Kaiser Permanente Chairman and CEO Bernard Tyson, a renowned health care leader and champion for high-quality, affordable health care, died in his sleep Nov. 10. He was 60. 
Tyson’s career at Kaiser Permanente spanned more than 30 years, serving in roles from hospital administrator and division president to chief operating officer. Tyson became CEO of Kaiser Foundation Health Plan, Inc. and Hospitals — commonly known as Kaiser Permanente — in 2013. He was named chairman of the board of directors in 2014.
Under Tyson’s leadership, Kaiser Permanente was recognized for delivering high-quality and affordable health care and improving the health of its members and the 68 million residents in its communities. When Tyson became CEO in 2013, Kaiser Permanente had 9.1 million members, employed a workforce of 174,000, included 17,000 physicians, and generated $53 billion in annual revenue. Today, the organization provides care and coverage to 12.3 million members, has a workforce of 218,000 employees, includes 23,000 physicians, and annual revenue of more than $82.8 billion.
Tyson has spearheaded many initiatives to improve community health and equity. Earlier this year, Kaiser Permanente announced several community partnerships to improve access to stable housing for vulnerable populations in the Bay Area and other communities it serves, including investing in a 41-unit housing complex near its national headquarters, a $100 million loan fund for affordable housing, and efforts to end homelessness for more than 500 older residents with chronic health conditions. The health system also has invested millions in research to prevent gun injuries and death.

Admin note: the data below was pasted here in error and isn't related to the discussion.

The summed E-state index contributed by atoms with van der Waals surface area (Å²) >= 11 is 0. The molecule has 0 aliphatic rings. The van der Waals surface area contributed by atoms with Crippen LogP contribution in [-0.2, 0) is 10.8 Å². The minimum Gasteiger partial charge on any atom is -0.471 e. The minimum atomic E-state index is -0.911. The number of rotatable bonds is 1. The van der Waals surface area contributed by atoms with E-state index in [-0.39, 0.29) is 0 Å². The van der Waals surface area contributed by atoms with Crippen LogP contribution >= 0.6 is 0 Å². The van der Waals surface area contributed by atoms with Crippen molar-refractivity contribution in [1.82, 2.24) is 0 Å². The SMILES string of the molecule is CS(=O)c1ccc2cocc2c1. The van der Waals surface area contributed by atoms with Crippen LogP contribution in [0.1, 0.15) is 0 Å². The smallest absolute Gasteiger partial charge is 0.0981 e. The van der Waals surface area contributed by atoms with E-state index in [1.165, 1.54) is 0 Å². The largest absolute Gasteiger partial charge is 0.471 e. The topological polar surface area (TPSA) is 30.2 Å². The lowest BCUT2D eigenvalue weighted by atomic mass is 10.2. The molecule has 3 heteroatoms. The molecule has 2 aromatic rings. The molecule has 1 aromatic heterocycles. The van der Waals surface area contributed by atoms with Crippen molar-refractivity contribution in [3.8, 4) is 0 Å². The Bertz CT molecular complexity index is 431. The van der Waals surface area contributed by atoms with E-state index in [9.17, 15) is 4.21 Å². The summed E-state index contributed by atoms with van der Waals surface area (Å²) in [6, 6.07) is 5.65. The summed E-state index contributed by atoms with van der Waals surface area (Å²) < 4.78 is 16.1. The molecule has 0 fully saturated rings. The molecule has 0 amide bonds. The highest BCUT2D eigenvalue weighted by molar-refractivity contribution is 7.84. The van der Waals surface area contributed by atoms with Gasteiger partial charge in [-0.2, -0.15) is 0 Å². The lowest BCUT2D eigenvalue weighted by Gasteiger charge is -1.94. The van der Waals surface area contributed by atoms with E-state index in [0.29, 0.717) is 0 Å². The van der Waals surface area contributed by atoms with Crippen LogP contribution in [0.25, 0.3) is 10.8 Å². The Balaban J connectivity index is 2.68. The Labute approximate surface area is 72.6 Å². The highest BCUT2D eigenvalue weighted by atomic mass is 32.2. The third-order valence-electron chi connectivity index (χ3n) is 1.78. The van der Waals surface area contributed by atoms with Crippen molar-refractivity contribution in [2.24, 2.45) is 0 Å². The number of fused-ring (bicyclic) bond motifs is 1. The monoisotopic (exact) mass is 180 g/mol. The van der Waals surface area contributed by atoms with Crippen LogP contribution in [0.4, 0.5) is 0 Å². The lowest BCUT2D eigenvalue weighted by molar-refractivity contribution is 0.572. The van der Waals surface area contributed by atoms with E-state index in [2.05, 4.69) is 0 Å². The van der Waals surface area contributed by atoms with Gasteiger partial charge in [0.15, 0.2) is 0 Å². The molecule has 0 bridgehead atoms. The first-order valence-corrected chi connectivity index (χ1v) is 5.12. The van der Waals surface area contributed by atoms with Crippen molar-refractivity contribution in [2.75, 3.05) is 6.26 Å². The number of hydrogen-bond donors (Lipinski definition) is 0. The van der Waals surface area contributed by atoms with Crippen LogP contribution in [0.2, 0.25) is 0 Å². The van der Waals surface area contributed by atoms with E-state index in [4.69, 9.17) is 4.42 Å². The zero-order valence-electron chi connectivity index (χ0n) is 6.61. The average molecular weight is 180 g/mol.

“The field has lost a giant in health care,” said AHA President and CEO Rick Pollack. “Bernard Tyson was a champion for creating a more integrated and coordinated delivery system, and expanding coverage and access. He was deeply passionate about the need to focus on wellness and prevention and was a tireless advocate for equitable care. Whether it was addressing food insecurity or homelessness, he was a thoughtful voice on building a better future for all. The AHA extends our condolences to his wife, sons and the Kaiser Permanente family at this time.” 
Tyson is survived by his wife, Denise Bradley-Tyson, and three sons; Bernard J. Tyson Jr., Alexander and Charles. 

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